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William Wallace

William Wallace


William Wallace
(c. 1270-1305)

Patriot

Scotland’s greatest patriot., Wallace was one of the few to emerge from the Wars of Independence with uncompromised honesty and selfless motive. He was a minor noble from Elderslie and one of the few to take on Edward I when he assumed the overlordship of Scotland. After English forces murdered his father, brother and wife, he retaliated, killing the English sheriff at Lanark in May 1297 and joining forces with Sir Andrew Murray before going on to win a great victory at Stirling Bridge.

He became Guardian of Scotland in the name of John Balliol. But further successes, some in the north of England, did not draw to his cause the Scots nobles, preoccupied with in-fighting and not wanting to follow a leader of lower social status. Defeat at Falkirk began the decline; missions for support abroad distracted his efforts, and by the early 1300s he was back to waging low-scale guerrilla warfare. With a price on his head, he was betrayed in 1305 by one of his own followers outside Glasgow and handed over to be sent to London for trial. Wallace was accused of treason, a charge he refuted on the grounds that he never acknowledged Edward as king and was his enemy, not a rebel. But the trial was a formality, and on 23 August he was dragged in chains through the streets to Smithfield where before a baying crowd he was hanged, cut down before he was dead, disembowelled and quartered; his limbs were sent as a warning to Newcastle, Berwick, Stirling and Perth. Wallace was recognised as a patriotic hero in his own lifetime, and modern times have seen his name brought to the fore again by Mel Gibson’s Braveheart movie.

More About William Wallace. Wallace's tragic flaw was his birth. He wasn't a claimant to the throne, or even an aristocrat. He was nothing higher than a 'sir'. When he led the Scots against English domination, he was very much ignored by the upper classes, and supported by the common people. He made his first strike in Glasgow, crossing the Clyde from the south and advancing up High Street to defeat the English at the Bell o' the Brae. His uncle, the laird of Auchinleck, attacked the city from the other direction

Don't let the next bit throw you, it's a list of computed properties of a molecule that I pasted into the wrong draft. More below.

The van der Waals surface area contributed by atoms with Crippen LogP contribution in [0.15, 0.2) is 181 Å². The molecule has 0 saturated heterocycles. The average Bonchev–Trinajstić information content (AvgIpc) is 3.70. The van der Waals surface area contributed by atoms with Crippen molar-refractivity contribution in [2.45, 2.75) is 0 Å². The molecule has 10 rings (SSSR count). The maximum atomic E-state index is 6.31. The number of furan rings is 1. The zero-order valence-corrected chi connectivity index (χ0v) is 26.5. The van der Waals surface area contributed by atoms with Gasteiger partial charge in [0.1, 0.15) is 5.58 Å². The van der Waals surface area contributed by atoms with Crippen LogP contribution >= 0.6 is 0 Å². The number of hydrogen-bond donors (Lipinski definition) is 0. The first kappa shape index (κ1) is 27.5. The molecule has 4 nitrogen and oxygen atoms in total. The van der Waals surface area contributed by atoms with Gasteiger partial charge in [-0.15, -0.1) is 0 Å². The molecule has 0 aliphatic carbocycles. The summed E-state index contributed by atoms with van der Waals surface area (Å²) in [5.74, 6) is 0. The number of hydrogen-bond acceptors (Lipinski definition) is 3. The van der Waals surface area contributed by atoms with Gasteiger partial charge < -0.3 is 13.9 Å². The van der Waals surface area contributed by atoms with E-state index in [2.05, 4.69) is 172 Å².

.Some people dismissed the men Wallace led as a crowd of brigands. Rabble or not, they were brilliantly led at the battle of Stirling Bridge, where the English charged across the narrow bridge only a few abreast. Wallace's army totally routed them. They fled the country and Wallace carried out a punitive raid on the north of England. When he came home, he was chosen governor of Scotland. But he wouldn't hold this post for long. In the following year the 'hammer of the Scots', Edward I of England, invaded with a big force, and Wallace was forced to face them at Falkirk. His cavalry, the aristocrats, deserted in the face of the enemy, his infantry were raked by English arrows and the result of Stirling Bridge was reversed. Wallace's army was routed and their leader barely escaped. He went to France, probably to ask for help against the 'auld enemy', but got none.

He returned to Scotland in 1303, but two years later was betrayed at Glasgow and arrested by Sheriff Menteith of Dumbarton. Dragged off to London, Wallace faced a kangaroo court in a trial for treason, when his only crime was to want to defend his country. The verdict came as no surprise.

Wallace suffered hanging, drawing and quartering. The bits of his body were sent north to various places and displayed 'pour encourager les autres' as the French used to put it.

Wallace didn't die in vain. He had lit a lamp that wouldn't die out, and in less than 10 years Bruce, who was indeed an aristocrat, was able to arouse Scotland and smash the English at Bannockburn. Scotland owed its independence to the doughty pioneering work of the commoner from Elderslie. It would be left to a descendant of Bruce's to move Scotland's throne to England, and to a collection of corrupt upper-class politicians to let its parliament be absorbed by Westminster.